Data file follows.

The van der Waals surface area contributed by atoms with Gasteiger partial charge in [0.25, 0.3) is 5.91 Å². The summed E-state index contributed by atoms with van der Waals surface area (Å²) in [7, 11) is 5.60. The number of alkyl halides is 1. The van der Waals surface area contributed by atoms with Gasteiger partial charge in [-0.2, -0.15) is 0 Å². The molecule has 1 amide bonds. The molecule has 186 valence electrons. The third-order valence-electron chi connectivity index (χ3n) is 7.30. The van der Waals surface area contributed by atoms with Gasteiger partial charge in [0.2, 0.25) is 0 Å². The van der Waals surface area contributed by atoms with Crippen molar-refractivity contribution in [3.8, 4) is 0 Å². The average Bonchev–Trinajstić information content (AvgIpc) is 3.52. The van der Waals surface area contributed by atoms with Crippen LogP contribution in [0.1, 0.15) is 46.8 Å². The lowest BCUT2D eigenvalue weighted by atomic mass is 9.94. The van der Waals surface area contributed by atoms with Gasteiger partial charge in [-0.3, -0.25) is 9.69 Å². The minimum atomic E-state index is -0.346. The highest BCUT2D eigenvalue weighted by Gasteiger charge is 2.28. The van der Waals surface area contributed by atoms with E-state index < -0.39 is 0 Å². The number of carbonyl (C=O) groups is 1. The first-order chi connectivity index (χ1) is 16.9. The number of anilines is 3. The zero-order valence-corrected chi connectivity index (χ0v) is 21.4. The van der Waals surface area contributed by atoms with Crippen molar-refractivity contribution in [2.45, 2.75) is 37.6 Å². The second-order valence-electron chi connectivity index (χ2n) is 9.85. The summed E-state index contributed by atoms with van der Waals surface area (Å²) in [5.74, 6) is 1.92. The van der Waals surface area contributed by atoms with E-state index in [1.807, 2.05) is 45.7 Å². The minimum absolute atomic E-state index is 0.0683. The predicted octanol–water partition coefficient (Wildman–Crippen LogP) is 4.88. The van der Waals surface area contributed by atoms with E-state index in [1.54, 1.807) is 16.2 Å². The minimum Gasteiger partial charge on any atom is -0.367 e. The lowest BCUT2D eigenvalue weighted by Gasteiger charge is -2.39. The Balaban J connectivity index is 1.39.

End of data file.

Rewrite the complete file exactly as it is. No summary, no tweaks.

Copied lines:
The van der Waals surface area contributed by atoms with Gasteiger partial charge in [0.25, 0.3) is 5.91 Å². The summed E-state index contributed by atoms with van der Waals surface area (Å²) in [7, 11) is 5.60. The number of alkyl halides is 1. The van der Waals surface area contributed by atoms with Gasteiger partial charge in [-0.2, -0.15) is 0 Å². The molecule has 1 amide bonds. The molecule has 186 valence electrons. The third-order valence-electron chi connectivity index (χ3n) is 7.30. The van der Waals surface area contributed by atoms with Gasteiger partial charge in [0.2, 0.25) is 0 Å². The van der Waals surface area contributed by atoms with Crippen molar-refractivity contribution in [3.8, 4) is 0 Å². The average Bonchev–Trinajstić information content (AvgIpc) is 3.52. The van der Waals surface area contributed by atoms with Crippen LogP contribution in [0.1, 0.15) is 46.8 Å². The lowest BCUT2D eigenvalue weighted by atomic mass is 9.94. The van der Waals surface area contributed by atoms with Gasteiger partial charge in [-0.3, -0.25) is 9.69 Å². The minimum atomic E-state index is -0.346. The highest BCUT2D eigenvalue weighted by Gasteiger charge is 2.28. The van der Waals surface area contributed by atoms with E-state index < -0.39 is 0 Å². The number of carbonyl (C=O) groups is 1. The first-order chi connectivity index (χ1) is 16.9. The number of anilines is 3. The zero-order valence-corrected chi connectivity index (χ0v) is 21.4. The van der Waals surface area contributed by atoms with Crippen molar-refractivity contribution in [2.45, 2.75) is 37.6 Å². The second-order valence-electron chi connectivity index (χ2n) is 9.85. The summed E-state index contributed by atoms with van der Waals surface area (Å²) in [5.74, 6) is 1.92. The van der Waals surface area contributed by atoms with E-state index in [1.807, 2.05) is 45.7 Å². The minimum absolute atomic E-state index is 0.0683. The predicted octanol–water partition coefficient (Wildman–Crippen LogP) is 4.88. The van der Waals surface area contributed by atoms with E-state index in [1.54, 1.807) is 16.2 Å². The minimum Gasteiger partial charge on any atom is -0.367 e. The lowest BCUT2D eigenvalue weighted by Gasteiger charge is -2.39. The Balaban J connectivity index is 1.39.